Javy Lopez has never felt like a Hall of Famer. Watching him play, probably more than most other catchers thanks to TBS, he never jumped out as That Guy. Now, there have been plenty of times I've watched someone who "felt" like a HOFer who eventually didn't make it for one reason or another (Don Gullett, Dwight Gooden) but the reverse-- a guy who never even once felt like he was Cooperstown-bound who ended up there.

I think Lopez would need to end up in Fisk/Bench territory in home runs (375 or so) to even get a sniff, so if he has a couple 40-dinger seasons left in him (which I doubt), and several 20-homer campaigns, then maybe.

Two of the catchers we didn't discuss here, the Jasons (Varitek and Kendall) have always struck me as better than Lopez, but neither of those guys is getting into the Hall of Fame without buying a ticket.
Mike Green - Tuesday, November 02 2004 @ 10:03 AM EST (#19929) #
There is no question that there is more subjectivity in evaluating catchers than say first basemen. In Lopez' case, it is difficult because he was not the consensus best defensive catcher as Pudge was.

I always felt that Lopez was overall a better defensive catcher than either of the Jasons, but who knows if my view is commonly held. He has been better objectively with the bat.
_Mark J - Tuesday, November 02 2004 @ 12:52 PM EST (#19930) #
I didn't realize Lopez's SLG in 2003 was .687! Wow.

Anyway, I see Lopez and Posada pretty similarly. They both could make it and are on track IF they stay healthy and have another several good years. They are not one or two good years away though, more like 3-5 good to great years, and betting on the health of 30-something catchers is a risky proposition. Posada's been a better hitter although Lopez has better career totals due to an extra 300 G. Lopez had some bad years thrown in, too, which Posada hasn't had.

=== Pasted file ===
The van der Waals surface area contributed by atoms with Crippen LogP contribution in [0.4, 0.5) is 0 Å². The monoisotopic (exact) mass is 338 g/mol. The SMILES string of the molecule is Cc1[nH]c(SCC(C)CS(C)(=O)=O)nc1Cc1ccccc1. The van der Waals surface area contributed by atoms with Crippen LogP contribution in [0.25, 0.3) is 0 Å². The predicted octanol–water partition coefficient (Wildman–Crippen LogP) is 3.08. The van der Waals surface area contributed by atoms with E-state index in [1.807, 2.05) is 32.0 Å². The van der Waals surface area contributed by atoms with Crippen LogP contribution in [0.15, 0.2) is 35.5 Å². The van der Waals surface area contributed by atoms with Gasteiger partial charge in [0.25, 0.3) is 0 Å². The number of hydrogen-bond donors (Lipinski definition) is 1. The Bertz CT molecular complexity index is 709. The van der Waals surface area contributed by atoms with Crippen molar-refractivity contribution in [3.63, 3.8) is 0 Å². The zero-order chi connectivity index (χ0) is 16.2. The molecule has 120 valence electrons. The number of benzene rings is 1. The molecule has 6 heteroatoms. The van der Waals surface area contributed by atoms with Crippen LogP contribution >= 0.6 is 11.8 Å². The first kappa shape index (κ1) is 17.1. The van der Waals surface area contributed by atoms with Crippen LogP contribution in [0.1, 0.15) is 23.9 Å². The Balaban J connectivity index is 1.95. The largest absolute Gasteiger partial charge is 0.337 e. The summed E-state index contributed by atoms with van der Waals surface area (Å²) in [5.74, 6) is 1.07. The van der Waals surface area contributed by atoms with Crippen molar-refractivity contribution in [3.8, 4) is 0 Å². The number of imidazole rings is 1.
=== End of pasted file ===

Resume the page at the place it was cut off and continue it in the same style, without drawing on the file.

Some more data, Top 5 season OPS+
Lopez: 174, 133, 129, 122, 121
Posada: 146, 134, 133, 123, 119

I don't think that either will make it, but I don't have a strong opinion at this point. I don't "think of them as HOFers" either.
_Chuck Van Den C - Tuesday, November 02 2004 @ 06:49 PM EST (#19931) #
I don't "think of them as HOFers" either.

Good thing for Lopez that Maddux doesn't get to vote.

I agree that both Posada and Lopez will likely fall short. Just seeing how long it took for Gary Carter to get in shows the BBWAA's feelings about catchers. Perhaps this illustrates their inability to perform positional adjustments (at either end of the defensive spectrum -- witness Tony Perez's election).

Using Lee Sinnins' baseball encyclopedia, Tony Perez had a career 804 OPS compared to a positional average of 752 (no park adjustments). Carter's career OPS was 773 compared to a positional average of 696. In addition, Carter was a plus defender for much of his career.
Hall Watch 2004-The Catchers-Javy Lopez | 4 comments | Create New Account
The following comments are owned by whomever posted them. This site is not responsible for what they say.